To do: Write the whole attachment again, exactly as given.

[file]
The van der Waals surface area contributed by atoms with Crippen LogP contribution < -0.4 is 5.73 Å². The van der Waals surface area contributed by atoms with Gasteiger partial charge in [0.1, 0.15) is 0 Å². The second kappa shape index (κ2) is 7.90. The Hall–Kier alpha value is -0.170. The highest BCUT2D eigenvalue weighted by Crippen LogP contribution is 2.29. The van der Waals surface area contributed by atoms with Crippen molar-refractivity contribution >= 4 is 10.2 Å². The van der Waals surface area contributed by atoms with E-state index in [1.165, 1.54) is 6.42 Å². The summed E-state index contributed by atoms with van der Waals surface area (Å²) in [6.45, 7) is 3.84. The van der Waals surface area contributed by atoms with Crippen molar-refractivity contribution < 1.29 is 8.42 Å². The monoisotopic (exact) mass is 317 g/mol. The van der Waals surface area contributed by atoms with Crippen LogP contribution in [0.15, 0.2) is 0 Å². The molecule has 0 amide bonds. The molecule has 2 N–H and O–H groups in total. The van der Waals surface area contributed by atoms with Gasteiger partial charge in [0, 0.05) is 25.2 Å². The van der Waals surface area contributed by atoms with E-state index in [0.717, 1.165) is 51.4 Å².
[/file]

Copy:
The van der Waals surface area contributed by atoms with Crippen LogP contribution < -0.4 is 5.73 Å². The van der Waals surface area contributed by atoms with Gasteiger partial charge in [0.1, 0.15) is 0 Å². The second kappa shape index (κ2) is 7.90. The Hall–Kier alpha value is -0.170. The highest BCUT2D eigenvalue weighted by Crippen LogP contribution is 2.29. The van der Waals surface area contributed by atoms with Crippen molar-refractivity contribution >= 4 is 10.2 Å². The van der Waals surface area contributed by atoms with E-state index in [1.165, 1.54) is 6.42 Å². The summed E-state index contributed by atoms with van der Waals surface area (Å²) in [6.45, 7) is 3.84. The van der Waals surface area contributed by atoms with Crippen molar-refractivity contribution < 1.29 is 8.42 Å². The monoisotopic (exact) mass is 317 g/mol. The van der Waals surface area contributed by atoms with Crippen LogP contribution in [0.15, 0.2) is 0 Å². The molecule has 0 amide bonds. The molecule has 2 N–H and O–H groups in total. The van der Waals surface area contributed by atoms with Gasteiger partial charge in [0, 0.05) is 25.2 Å². The van der Waals surface area contributed by atoms with E-state index in [0.717, 1.165) is 51.4 Å².